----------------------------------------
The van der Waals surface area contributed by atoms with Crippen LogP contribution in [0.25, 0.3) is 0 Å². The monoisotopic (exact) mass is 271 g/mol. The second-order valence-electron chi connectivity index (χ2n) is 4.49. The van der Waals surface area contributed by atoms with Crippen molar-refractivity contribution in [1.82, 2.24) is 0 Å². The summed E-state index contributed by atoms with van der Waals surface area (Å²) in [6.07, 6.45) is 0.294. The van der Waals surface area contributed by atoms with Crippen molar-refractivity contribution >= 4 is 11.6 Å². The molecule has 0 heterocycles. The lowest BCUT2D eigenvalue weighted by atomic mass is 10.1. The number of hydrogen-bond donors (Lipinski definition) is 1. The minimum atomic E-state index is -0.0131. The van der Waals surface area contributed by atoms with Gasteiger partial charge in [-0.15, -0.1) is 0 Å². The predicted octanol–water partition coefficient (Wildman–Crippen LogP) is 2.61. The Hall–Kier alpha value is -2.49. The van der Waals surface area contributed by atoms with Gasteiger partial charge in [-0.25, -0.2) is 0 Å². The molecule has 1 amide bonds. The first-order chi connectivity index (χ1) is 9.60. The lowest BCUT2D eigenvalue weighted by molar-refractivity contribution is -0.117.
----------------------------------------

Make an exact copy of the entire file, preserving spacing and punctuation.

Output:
The van der Waals surface area contributed by atoms with Crippen LogP contribution in [0.25, 0.3) is 0 Å². The monoisotopic (exact) mass is 271 g/mol. The second-order valence-electron chi connectivity index (χ2n) is 4.49. The van der Waals surface area contributed by atoms with Crippen molar-refractivity contribution in [1.82, 2.24) is 0 Å². The summed E-state index contributed by atoms with van der Waals surface area (Å²) in [6.07, 6.45) is 0.294. The van der Waals surface area contributed by atoms with Crippen molar-refractivity contribution >= 4 is 11.6 Å². The molecule has 0 heterocycles. The lowest BCUT2D eigenvalue weighted by atomic mass is 10.1. The number of hydrogen-bond donors (Lipinski definition) is 1. The minimum atomic E-state index is -0.0131. The van der Waals surface area contributed by atoms with Gasteiger partial charge in [-0.15, -0.1) is 0 Å². The predicted octanol–water partition coefficient (Wildman–Crippen LogP) is 2.61. The Hall–Kier alpha value is -2.49. The van der Waals surface area contributed by atoms with Gasteiger partial charge in [-0.25, -0.2) is 0 Å². The molecule has 1 amide bonds. The first-order chi connectivity index (χ1) is 9.60. The lowest BCUT2D eigenvalue weighted by molar-refractivity contribution is -0.117.